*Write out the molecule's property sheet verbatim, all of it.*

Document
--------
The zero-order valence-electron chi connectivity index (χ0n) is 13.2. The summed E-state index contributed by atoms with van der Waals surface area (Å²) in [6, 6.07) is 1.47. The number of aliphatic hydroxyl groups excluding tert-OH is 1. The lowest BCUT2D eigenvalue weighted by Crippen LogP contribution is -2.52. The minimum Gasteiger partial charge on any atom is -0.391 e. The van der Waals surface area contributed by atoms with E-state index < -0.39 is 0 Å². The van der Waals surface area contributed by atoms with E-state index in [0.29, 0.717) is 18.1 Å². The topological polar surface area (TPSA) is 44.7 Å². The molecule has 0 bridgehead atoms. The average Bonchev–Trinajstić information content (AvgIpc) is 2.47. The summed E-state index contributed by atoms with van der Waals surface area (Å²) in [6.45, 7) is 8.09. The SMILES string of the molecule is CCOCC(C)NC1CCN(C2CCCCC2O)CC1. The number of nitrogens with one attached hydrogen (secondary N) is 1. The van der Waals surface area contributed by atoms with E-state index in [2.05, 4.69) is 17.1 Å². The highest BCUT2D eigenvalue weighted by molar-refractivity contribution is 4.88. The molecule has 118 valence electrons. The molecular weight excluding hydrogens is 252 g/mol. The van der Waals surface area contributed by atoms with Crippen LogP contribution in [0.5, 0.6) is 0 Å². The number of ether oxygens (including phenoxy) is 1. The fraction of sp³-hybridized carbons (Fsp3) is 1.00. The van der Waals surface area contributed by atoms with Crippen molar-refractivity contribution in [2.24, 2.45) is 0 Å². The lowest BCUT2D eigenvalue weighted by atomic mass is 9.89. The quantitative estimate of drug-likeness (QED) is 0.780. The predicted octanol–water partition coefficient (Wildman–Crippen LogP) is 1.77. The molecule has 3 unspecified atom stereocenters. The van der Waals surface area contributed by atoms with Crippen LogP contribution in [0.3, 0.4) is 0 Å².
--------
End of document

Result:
The zero-order valence-electron chi connectivity index (χ0n) is 13.2. The summed E-state index contributed by atoms with van der Waals surface area (Å²) in [6, 6.07) is 1.47. The number of aliphatic hydroxyl groups excluding tert-OH is 1. The lowest BCUT2D eigenvalue weighted by Crippen LogP contribution is -2.52. The minimum Gasteiger partial charge on any atom is -0.391 e. The van der Waals surface area contributed by atoms with E-state index < -0.39 is 0 Å². The van der Waals surface area contributed by atoms with E-state index in [0.29, 0.717) is 18.1 Å². The topological polar surface area (TPSA) is 44.7 Å². The molecule has 0 bridgehead atoms. The average Bonchev–Trinajstić information content (AvgIpc) is 2.47. The summed E-state index contributed by atoms with van der Waals surface area (Å²) in [6.45, 7) is 8.09. The SMILES string of the molecule is CCOCC(C)NC1CCN(C2CCCCC2O)CC1. The number of nitrogens with one attached hydrogen (secondary N) is 1. The van der Waals surface area contributed by atoms with E-state index in [2.05, 4.69) is 17.1 Å². The highest BCUT2D eigenvalue weighted by molar-refractivity contribution is 4.88. The molecule has 118 valence electrons. The molecular weight excluding hydrogens is 252 g/mol. The van der Waals surface area contributed by atoms with Crippen LogP contribution in [0.5, 0.6) is 0 Å². The number of ether oxygens (including phenoxy) is 1. The fraction of sp³-hybridized carbons (Fsp3) is 1.00. The van der Waals surface area contributed by atoms with Crippen molar-refractivity contribution in [2.24, 2.45) is 0 Å². The lowest BCUT2D eigenvalue weighted by atomic mass is 9.89. The quantitative estimate of drug-likeness (QED) is 0.780. The predicted octanol–water partition coefficient (Wildman–Crippen LogP) is 1.77. The molecule has 3 unspecified atom stereocenters. The van der Waals surface area contributed by atoms with Crippen LogP contribution in [0.3, 0.4) is 0 Å².